Outstanding Limited Series

Should and will win: HBO’s “Big Little Lies”

Leading this category are two stunning limited series about the powerful bond between women and we should be eternally grateful. While FX's "Feud: Bette and Joan" is a master class in acting, HBO's "Big Little Lies" is likely to reign supreme Sunday for its tale of murder, affluence and, most importantly, the intricacies of female friendship. With a star-studded cast and insightful director in Jean Marc-Vallee, "Big Little Lies" was a powerful case for the limited series platform and proved -- though it shouldn't have to -- that we need more stories about women on TV.

Outstanding Actor in a Limited Series/Movie

Should win: Riz Ahmed, “The Night Of”

Will win: Robert De Niro, “The Wizard of Lies

Robert De Niro as sleazy financier Bernie Madoff is the kind of television movie roles this category was made for, and he is perfectly fine in HBO's "The Wizard of Lies." But the far more impactful performance this year came from Riz Ahmed in the cable network's "The Night Of." As a Pakistani-American man accused of killing a white woman, Ahmed spirals from a naive student to a hardened man forced to change everything about himself to survive jail. It's a breakthrough role from an actor on the verge of being a big star -- the kind of ground-level recognition the Academy loves to take credit for.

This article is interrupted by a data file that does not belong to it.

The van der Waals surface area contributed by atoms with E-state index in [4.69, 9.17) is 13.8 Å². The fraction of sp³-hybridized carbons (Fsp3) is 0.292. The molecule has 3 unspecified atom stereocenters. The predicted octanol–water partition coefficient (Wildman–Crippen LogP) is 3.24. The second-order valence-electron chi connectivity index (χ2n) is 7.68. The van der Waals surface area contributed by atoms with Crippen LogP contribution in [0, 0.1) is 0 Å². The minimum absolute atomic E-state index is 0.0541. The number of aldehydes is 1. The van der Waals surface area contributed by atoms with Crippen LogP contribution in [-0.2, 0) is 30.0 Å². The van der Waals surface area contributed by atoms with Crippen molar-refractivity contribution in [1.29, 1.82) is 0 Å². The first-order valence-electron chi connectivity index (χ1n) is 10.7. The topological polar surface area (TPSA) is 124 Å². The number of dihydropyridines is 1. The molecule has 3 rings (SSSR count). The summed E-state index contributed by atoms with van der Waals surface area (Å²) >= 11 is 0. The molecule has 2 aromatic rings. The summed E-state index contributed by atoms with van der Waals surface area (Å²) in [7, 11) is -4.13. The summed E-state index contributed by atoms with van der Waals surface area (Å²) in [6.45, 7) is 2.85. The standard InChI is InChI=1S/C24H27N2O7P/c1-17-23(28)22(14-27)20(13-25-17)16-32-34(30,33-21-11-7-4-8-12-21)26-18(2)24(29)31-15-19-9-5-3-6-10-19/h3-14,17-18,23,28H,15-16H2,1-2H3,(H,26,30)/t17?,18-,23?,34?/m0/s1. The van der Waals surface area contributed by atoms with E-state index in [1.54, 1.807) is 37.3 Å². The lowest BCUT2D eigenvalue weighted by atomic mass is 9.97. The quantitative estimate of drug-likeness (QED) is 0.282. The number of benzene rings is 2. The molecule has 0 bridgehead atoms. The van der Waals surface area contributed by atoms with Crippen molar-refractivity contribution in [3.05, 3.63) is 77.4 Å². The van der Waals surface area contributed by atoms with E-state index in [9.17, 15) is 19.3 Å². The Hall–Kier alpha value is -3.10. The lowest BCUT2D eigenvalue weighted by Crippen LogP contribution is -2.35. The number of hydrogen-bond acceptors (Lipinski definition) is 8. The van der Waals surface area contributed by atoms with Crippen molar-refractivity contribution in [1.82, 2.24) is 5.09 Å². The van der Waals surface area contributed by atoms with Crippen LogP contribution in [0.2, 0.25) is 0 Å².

Outstanding Actress in a Limited Series/Movie

Should and will win: Nicole Kidman, “Big Little Lies”

Dark horse: Jessica Lange, "Feud"

Has a category ever been more stacked with talent? Jessica Lange, Susan Sarandon, Reese Witherspoon, Nicole Kidman, Carrie Coon and Felicity Huffman will all vie for this prize, each playing a woman as complex as she is fascinating. But the edge goes to Kidman, whose "Big Little Lies" character Celeste must come to terms with and plan an escape from her increasingly abusive husband. It's a brittle, emotional role that Kidman absolutely nails -- one that would put her in contention for an Oscar had it played out on the big screen.

Other predictions:

Supporting Actor in a Drama: John Lithgow, "The Crown"

Supporting Actress in a Drama: Ann Dowd, "The Handmaid's Tale"

Supporting Actor in a Comedy: Alec Baldwin, 'Saturday Night Live"

Supporting Actress in a Comedy: Kate McKinnon, "Saturday Night Live"

Television Movie: "Black Mirror: San Junipero"

Variety Sketch Show: “Saturday Night Live”

Variety Talk Show: "Full Frontal with Samantha Bee"

Reporter Hunter Ingram can be reached at 910-343-2327 or Hunter.Ingram@StarNewsOnline.com. Hunter is a member of the Television Critics Association.